But whatever. A careful reader could find a dozen more reasons to laugh out loud at the AFGE’s defense of its lowest-status members. Or you could just sigh at how familiar the whole mess has become, and pour yourself another drink.
On the righthand side of this blog, you’ll see this paragraph:
*2015 *and now 2016* UPDATE: Still no word from TSA on public comments*The public comment period on the TSA’s electronic strip-search scanners and “pat-downs” closed on June 25, 2013. That public comment period had been ordered by the courts, an order the TSA ignored for almost two years before it finally complied. The agency must issue a report on the many thousands (or more?) of comments it received. Yet here it is 2015 *and now 2016* and still no report. If the TSA ever complies with the requirement to issue that report, we’ll let you know.
Well, as of March 2, 2016, the TSA finally — five years late — came out with its final “proposed rule.” Said rule is nothing more than 157 pages of bureaucratic bullshit and obfuscating language that boils down to one thing: The TSA will continue using the strip-search scanners, as they already have been doing anyway since 2009, whether you like it or not.
More succinctly: screw you.
If you want to plow through all the verbiage, have at it. Or you could read summaries at EPIC (Electronic Privacy Information Center), at CEI (Competitive Enterprise Institute), or at crusader Jon Corbett’s blog.
The gist is the same: the TSA will continue to do what it wants, where it wants, how it wants, no matter how many pesky rights and Constitutional amendments get in the way. Oh, and it will continue to grope you.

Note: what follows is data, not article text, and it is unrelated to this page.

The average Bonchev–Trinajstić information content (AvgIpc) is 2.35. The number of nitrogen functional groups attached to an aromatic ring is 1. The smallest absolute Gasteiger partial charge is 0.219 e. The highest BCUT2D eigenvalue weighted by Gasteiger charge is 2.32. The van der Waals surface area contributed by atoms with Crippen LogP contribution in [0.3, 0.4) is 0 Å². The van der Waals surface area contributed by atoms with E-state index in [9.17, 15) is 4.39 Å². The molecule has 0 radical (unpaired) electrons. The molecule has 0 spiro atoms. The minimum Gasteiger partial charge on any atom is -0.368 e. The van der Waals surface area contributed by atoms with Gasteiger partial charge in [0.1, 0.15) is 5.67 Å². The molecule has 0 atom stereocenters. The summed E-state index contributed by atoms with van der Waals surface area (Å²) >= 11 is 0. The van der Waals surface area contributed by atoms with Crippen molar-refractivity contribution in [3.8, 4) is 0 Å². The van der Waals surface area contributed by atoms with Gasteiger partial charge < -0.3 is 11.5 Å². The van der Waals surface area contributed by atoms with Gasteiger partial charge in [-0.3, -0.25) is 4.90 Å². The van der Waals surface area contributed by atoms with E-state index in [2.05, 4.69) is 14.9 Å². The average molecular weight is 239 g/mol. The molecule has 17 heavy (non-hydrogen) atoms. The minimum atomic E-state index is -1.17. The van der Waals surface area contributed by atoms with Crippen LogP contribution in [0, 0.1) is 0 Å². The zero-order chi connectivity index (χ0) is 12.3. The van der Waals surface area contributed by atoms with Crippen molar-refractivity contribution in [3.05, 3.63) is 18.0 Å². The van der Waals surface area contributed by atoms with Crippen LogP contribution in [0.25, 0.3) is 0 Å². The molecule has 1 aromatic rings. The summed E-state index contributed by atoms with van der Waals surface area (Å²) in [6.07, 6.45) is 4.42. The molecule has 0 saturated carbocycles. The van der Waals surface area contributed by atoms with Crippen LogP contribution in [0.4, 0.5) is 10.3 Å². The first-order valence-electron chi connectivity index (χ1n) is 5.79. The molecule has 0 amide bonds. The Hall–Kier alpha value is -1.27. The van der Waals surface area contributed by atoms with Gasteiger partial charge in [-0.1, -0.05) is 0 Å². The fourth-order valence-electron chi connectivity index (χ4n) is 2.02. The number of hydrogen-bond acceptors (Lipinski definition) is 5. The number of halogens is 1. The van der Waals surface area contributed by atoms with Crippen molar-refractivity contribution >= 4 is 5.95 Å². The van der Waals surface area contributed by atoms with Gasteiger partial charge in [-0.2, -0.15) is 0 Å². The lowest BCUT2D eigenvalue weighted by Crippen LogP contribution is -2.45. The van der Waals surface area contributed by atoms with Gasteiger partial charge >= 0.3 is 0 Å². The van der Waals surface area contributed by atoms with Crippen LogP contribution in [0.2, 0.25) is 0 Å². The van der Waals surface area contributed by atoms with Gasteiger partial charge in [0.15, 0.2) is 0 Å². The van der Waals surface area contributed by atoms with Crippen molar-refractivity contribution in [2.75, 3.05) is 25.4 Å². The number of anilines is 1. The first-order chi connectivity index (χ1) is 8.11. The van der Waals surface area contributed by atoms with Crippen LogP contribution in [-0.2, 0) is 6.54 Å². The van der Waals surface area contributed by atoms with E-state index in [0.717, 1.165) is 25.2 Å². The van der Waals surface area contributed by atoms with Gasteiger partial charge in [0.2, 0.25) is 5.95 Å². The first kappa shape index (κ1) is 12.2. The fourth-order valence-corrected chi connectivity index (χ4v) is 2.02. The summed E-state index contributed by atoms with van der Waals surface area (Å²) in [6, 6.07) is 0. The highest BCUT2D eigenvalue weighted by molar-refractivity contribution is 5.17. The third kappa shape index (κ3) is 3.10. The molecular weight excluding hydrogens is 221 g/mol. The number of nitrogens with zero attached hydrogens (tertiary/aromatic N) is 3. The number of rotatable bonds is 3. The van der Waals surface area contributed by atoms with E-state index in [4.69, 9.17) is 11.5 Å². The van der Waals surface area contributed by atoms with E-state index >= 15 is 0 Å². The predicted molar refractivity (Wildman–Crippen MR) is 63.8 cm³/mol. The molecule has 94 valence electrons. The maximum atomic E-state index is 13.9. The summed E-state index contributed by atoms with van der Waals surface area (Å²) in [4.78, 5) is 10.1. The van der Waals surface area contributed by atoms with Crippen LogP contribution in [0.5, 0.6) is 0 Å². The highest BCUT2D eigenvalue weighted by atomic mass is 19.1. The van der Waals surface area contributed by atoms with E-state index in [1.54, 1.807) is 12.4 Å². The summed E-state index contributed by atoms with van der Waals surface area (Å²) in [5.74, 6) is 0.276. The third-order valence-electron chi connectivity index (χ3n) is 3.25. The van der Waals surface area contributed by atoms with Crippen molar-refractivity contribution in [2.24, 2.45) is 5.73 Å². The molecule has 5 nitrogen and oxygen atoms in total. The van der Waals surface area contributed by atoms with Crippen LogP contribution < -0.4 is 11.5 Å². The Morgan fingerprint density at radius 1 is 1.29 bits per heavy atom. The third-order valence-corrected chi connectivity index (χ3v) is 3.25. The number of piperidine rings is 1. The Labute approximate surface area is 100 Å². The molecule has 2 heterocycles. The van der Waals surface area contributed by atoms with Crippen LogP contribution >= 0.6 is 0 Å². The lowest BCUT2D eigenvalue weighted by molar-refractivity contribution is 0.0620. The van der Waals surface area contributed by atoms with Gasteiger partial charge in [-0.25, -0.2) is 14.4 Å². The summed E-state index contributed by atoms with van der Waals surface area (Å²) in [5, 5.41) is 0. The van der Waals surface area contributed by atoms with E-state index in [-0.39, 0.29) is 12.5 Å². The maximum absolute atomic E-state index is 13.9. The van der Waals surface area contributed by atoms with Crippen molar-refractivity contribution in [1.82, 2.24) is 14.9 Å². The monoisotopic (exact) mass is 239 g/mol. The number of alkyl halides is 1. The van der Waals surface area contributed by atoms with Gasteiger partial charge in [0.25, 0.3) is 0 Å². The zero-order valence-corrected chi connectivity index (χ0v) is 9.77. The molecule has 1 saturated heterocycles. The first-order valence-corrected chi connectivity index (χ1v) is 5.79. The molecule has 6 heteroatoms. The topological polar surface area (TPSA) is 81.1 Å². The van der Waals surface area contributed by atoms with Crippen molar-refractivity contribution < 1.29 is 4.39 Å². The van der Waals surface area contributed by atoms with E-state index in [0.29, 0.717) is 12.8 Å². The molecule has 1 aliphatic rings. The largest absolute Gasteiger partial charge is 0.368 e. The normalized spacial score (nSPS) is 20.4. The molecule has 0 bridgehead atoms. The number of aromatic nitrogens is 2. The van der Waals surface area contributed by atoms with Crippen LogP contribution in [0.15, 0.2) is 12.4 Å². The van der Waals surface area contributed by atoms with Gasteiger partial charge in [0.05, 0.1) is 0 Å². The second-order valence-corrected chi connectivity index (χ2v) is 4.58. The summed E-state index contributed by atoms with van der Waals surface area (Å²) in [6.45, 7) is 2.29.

In the never-ending saga of TSA theft and stupidity — and did I say theft? — we have the latest episode (that we know of): at Baltimore-Washington International Airport, the goons spied yet another tasty treat they wanted to sample. So they pretended that said items were dangerous and confiscated them — er, sorry, encouraged the passenger to give them up. (As we know, since they tell us all the time, especially at their main propaganda organ, they don’t confiscate anything.) From the story in the Baltimore Sun:
The shoes, which had stiletto heels in the shape of handgun barrels and also featured what looked like bullets, were in the woman’s carry-on luggage, TSA spokeswoman Lisa Farbstein said.
These scary terroristy things could’ve harmed you and your fellow travelers! Aren’t you glad the TSA is Keeping You Safe?!
Regular readers will also recognize the name of Lisa Farbstein as yet another of the TSA’s many lying flacks.